Chapter 39

Jewels of Ancient Lands Goes to the Fair

Old Gorby showing a customer some wrapped meteorite pendants which had attracted her attention.

We had a slowish day at the fair, but managed to squeak by with a total of $420 in sales, mostly from fellow vendors, with a few wandering shoppers here and there. Cost of the booth was $30. If you bring in ten times the booth fee, you're doing well these days, they tell me. The beautiful display stands were hand-built by Wayne, and they fit four standard jeweler's pads precisely.

Nobody appreciates Czech beads as much as folks from the Republic of Czechoslovakia, which she is.

We met folks from all over the planet at this little 30-booth craft fair held on the parking lot of the Union newspaper, which helped publicize the event as well as hosting it. There were plenty of PSA -- Public Service Announcements -- spots on the local radio stations, and posters were plastered everywhere, especially on and around several campuses -- or is it campusi?

The rings sold really well, considering the small turnout.

We sold two silver rings, both of them Herkimer Diamonds, which I had predicted would move if nothing else did, and they did and other stuff did, too.

When the sun shifted, I set my work table up in the shade in front of the booth, to attract customers.

Nothing works quite as well as someone working. Kids love to see someone vacuuming the carpet, and who can resist the glassblower making that little tiny miniature glass ship? Sword-swallowers, fire-eaters and jugglers can bring in the crowds. One reason for the lack of swarms of public shoppers was the 90 degree heat; another larger craft fair was going on at the fairgrounds, and most of all, NO BREAD & CIRCUSES.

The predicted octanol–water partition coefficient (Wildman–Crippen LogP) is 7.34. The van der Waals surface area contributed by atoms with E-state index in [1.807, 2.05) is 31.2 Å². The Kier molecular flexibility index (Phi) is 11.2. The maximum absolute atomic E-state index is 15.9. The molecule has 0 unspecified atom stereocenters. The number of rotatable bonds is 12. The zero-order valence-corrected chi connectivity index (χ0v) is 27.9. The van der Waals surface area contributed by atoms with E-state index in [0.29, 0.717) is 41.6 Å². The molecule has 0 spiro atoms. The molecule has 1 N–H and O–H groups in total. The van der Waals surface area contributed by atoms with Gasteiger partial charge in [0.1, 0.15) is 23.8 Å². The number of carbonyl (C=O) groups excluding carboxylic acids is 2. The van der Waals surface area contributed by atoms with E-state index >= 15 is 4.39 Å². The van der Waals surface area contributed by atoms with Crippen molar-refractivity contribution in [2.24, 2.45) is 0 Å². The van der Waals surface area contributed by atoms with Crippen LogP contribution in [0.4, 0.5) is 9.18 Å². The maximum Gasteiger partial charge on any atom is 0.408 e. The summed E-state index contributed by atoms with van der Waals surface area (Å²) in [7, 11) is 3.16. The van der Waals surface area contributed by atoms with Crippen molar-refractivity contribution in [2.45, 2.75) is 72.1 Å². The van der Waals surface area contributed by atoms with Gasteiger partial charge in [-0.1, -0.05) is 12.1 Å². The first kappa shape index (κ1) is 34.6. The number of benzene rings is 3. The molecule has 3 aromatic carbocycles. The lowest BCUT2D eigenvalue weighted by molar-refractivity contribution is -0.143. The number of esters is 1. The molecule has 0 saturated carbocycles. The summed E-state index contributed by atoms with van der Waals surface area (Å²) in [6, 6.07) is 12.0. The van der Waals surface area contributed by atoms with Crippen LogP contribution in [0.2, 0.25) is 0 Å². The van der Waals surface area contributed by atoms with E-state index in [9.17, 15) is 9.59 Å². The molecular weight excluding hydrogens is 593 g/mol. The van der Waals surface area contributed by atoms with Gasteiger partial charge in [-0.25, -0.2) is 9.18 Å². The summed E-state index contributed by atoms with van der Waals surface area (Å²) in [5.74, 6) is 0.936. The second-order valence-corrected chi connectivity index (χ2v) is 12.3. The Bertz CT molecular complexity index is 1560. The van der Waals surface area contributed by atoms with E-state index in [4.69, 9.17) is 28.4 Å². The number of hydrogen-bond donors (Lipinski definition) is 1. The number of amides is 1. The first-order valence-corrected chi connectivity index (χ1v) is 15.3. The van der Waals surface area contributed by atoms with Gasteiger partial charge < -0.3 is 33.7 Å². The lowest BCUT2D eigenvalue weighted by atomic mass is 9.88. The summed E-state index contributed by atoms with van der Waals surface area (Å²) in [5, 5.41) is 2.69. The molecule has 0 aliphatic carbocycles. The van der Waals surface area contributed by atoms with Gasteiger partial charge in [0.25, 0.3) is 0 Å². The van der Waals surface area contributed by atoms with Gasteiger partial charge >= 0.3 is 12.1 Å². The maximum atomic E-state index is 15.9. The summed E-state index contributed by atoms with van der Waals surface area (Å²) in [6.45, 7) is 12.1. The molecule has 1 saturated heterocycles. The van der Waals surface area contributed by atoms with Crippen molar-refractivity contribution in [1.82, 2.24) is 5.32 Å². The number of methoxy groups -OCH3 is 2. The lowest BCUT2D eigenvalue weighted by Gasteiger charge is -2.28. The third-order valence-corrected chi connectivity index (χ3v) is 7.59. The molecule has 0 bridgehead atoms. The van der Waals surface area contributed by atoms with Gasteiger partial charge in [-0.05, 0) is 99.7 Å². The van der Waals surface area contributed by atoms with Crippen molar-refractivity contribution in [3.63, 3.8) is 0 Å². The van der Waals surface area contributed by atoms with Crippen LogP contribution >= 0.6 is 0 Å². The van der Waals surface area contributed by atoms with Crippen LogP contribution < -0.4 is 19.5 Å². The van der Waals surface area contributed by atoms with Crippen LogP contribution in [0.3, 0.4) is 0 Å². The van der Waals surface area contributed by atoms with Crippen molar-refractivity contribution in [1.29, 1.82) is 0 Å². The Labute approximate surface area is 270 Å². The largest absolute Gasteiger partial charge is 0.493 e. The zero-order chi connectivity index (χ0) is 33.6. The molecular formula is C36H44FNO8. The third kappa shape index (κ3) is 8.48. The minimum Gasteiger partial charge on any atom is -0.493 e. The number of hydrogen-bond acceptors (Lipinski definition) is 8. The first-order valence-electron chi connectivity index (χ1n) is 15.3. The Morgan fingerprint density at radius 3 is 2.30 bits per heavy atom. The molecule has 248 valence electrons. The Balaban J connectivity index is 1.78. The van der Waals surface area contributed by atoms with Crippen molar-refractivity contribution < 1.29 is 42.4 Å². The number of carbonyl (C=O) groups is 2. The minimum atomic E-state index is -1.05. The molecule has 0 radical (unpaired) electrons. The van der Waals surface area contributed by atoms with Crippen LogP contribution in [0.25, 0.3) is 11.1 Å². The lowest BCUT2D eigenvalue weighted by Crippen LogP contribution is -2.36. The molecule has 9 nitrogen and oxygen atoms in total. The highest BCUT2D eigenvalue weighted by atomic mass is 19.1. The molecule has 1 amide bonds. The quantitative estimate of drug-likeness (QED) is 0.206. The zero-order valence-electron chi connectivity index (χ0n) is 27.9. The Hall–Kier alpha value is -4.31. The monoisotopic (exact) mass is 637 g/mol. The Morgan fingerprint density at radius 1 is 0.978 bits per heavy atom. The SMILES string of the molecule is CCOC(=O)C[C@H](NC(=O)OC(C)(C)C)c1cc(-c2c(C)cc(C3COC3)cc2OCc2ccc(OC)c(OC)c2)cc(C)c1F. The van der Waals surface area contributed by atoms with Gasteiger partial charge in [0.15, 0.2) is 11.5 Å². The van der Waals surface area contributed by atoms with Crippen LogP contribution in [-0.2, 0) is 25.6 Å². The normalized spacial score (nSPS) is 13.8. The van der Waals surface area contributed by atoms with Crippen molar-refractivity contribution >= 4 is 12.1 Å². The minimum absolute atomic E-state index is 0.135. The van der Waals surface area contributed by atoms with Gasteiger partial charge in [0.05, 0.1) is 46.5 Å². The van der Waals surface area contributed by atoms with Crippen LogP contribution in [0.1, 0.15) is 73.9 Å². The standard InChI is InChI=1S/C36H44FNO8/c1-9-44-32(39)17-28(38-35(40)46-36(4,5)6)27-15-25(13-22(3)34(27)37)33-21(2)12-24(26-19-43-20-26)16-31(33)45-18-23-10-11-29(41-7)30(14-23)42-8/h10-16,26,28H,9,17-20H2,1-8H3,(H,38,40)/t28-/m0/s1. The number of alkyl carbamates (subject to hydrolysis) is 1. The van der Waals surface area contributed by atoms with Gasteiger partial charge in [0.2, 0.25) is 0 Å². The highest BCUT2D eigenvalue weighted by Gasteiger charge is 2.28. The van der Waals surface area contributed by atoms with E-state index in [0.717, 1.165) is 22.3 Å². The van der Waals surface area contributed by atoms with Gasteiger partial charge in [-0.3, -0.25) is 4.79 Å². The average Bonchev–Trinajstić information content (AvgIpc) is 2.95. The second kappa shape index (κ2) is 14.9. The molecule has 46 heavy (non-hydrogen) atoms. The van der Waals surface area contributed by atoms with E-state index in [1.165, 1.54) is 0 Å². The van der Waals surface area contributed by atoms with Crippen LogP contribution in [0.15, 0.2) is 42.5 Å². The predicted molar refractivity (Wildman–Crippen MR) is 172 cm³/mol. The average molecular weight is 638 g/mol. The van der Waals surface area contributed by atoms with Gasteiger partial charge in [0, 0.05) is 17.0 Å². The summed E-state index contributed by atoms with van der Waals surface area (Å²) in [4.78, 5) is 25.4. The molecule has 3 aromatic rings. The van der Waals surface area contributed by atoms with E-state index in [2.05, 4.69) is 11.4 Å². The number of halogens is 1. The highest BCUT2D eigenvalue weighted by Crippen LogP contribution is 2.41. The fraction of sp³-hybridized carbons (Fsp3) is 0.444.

I've blogged on the subject. Food and Entertainment mean crowds. No Shoes, No Shirt, No Service. Translate that into marketing terms and you get "No Food, No Music, No People".

If you work at the booth, even with no customers, you can fulfill orders and catch up on your work load.

I took advantage of the bleak spots when the crowd wasn't pressing around me to get a better look at my ear-wire technique. Seriously, six people asked for, and got, lessons in how to make an ear wire, and didn't leave the booth until they showed me two well-made ear-wires in a row.

I'm making a custom Rainbow Dorje with Tibetan Coral and Turquoise set into Bone. Don't even ask.

Several customers wanted custom Dorjes with strange & unusual stones in them, which I had on display -- people could select the stones and the style of jewelry, and I made the pieces right in front of them! There's no better way to make a good impression for the jewelry than to make it right then and there. It leaves no doubt as to who made it, and that's very different from most vendors at craft fairs these days.

We made lots of contacts and have already heard back from two of them regarding class times and materials needed. None are needed -- the two hour class is only $15 -- that's less than minimum wage, and I provide beads, wire, the whole shmear and I let you borrow my student-grade tools and yes, I know that $15 doesn't even pay my gas to and from class.

As I said many times before, it's not about money.